High School Education Should Be Optional

Not Everyone Needs College Education, So Why Waste Time Preparing For It?

America’s high school education system is oriented toward preparing students for college. However, in 2020, only 62.7% of high school graduates enrolled in college. Nearly 60% of them need to take remedial courses. This means only about 25% of high school graduates are ready for college. It also means that high school education is a waste of time for three out of four high school graduates, at the cost of 100 billion dollars per year for taxpayers.

What went wrong?

For starters, many decades ago, students had to pass meaningful entrance exams to get into high schools, which ensured the incoming students were ready for rigorous high school education. Back then, you might have to take classical Greek and Latin. Students who weren’t admitted chose to work or learn a trade instead.

Now students can get into public high schools without assessment. The majority of them are not ready. This makes preparing those students for college an uphill battle for high school teachers. Most of them simply give up.

Second, high school administrators allow students to move to a higher grade even when they don’t pass standardized assessments. For example, in 2020, Indiana’s high school graduation rate was about 87%. A year earlier, only one-third of the same student body had passed ISTEP, Indiana’s standardized test.  (High school ISTEP only tests on contents up to the 10th grade.)

What does this mean? Unless the students had upped their game or the schools had done something magical, about 62% of those high school graduates did not pass the ISTEP test.  Another data point to consider is a study done in 2019 that shows the average college freshman reads at the 7th-grade level.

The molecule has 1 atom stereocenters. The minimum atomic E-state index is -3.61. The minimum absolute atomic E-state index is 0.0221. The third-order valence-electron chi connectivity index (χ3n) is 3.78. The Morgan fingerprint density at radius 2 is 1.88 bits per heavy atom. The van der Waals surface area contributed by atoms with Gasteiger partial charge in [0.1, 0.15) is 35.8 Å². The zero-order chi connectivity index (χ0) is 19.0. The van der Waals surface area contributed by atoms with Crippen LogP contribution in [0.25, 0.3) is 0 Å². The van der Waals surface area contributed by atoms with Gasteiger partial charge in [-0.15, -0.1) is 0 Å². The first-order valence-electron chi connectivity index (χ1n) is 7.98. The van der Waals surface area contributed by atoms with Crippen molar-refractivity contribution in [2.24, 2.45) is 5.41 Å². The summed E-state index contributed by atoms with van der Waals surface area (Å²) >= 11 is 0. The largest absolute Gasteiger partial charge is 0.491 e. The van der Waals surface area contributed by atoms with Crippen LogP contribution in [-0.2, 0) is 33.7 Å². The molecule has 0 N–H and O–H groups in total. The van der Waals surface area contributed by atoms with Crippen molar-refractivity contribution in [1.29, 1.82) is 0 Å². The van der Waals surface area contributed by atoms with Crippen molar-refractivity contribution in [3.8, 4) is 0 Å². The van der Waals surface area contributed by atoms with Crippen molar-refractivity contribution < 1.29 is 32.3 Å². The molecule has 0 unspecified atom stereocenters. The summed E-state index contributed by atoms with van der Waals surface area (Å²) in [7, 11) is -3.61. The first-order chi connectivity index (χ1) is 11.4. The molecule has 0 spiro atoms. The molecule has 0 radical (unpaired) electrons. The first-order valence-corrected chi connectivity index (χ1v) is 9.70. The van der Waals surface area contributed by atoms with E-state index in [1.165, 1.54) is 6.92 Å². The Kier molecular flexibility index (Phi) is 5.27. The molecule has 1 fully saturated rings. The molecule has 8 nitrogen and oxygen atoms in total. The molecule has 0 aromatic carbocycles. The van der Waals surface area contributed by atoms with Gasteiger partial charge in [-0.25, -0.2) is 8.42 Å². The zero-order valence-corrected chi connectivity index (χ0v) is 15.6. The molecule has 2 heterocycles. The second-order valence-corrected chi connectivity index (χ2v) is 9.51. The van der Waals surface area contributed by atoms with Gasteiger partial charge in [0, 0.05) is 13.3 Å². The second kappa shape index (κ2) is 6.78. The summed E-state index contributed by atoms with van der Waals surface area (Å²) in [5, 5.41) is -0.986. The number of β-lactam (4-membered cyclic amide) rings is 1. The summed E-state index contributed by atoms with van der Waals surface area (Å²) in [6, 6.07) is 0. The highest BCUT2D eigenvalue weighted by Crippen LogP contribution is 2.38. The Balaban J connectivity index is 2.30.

And so, a proverbial can is being kicked from elementary schools to middle schools to high schools to colleges. Another study shows that more than 50% of students attending two-year colleges must take remedial classes, and about one-third of students attending four-year colleges are required to take remedial courses. Those are classes they had already taken in high school. Now they have to retake them at the cost of college tuition, and many of them do not go on to graduate from college.

Let us also consider the financial cost of this. A report from the Center for American Progress in 2016 finds that remedial education costs students and their families about $1.3 billion annually. They paid a huge financial price for the failure of high school education. Furthermore, about 40% of the students enrolled in remedial courses at two-year colleges never finish them.

The third cause is the lack of competent and caring teachers, especially high school math teachers. The documentary Waiting for Superman presented how the largest teachers’ union, the National Education Association (NEA), protected incompetent and even mean-spirited teachers. A teacher can get tenure in just three years. Once they get it, it is a difficult, expensive, and lengthy process for administrators to fire them.